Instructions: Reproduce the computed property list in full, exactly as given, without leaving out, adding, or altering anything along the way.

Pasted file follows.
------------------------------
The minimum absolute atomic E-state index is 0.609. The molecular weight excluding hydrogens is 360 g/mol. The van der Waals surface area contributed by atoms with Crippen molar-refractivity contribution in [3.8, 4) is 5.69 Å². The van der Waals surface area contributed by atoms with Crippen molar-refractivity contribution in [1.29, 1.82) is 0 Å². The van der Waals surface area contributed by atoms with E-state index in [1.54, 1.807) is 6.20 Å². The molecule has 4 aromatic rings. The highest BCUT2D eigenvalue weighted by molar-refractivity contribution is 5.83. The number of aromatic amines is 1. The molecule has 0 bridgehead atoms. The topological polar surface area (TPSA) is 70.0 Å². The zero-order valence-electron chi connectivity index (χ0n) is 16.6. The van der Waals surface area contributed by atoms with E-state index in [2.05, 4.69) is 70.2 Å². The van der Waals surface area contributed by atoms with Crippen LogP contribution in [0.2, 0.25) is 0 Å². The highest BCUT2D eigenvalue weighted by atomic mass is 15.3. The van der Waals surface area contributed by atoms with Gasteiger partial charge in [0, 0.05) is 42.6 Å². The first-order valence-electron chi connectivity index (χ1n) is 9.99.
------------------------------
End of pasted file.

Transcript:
The minimum absolute atomic E-state index is 0.609. The molecular weight excluding hydrogens is 360 g/mol. The van der Waals surface area contributed by atoms with Crippen molar-refractivity contribution in [3.8, 4) is 5.69 Å². The van der Waals surface area contributed by atoms with Crippen molar-refractivity contribution in [1.29, 1.82) is 0 Å². The van der Waals surface area contributed by atoms with E-state index in [1.54, 1.807) is 6.20 Å². The molecule has 4 aromatic rings. The highest BCUT2D eigenvalue weighted by molar-refractivity contribution is 5.83. The number of aromatic amines is 1. The molecule has 0 bridgehead atoms. The topological polar surface area (TPSA) is 70.0 Å². The zero-order valence-electron chi connectivity index (χ0n) is 16.6. The van der Waals surface area contributed by atoms with E-state index in [2.05, 4.69) is 70.2 Å². The van der Waals surface area contributed by atoms with Crippen LogP contribution in [0.2, 0.25) is 0 Å². The highest BCUT2D eigenvalue weighted by atomic mass is 15.3. The van der Waals surface area contributed by atoms with Gasteiger partial charge in [0, 0.05) is 42.6 Å². The first-order valence-electron chi connectivity index (χ1n) is 9.99.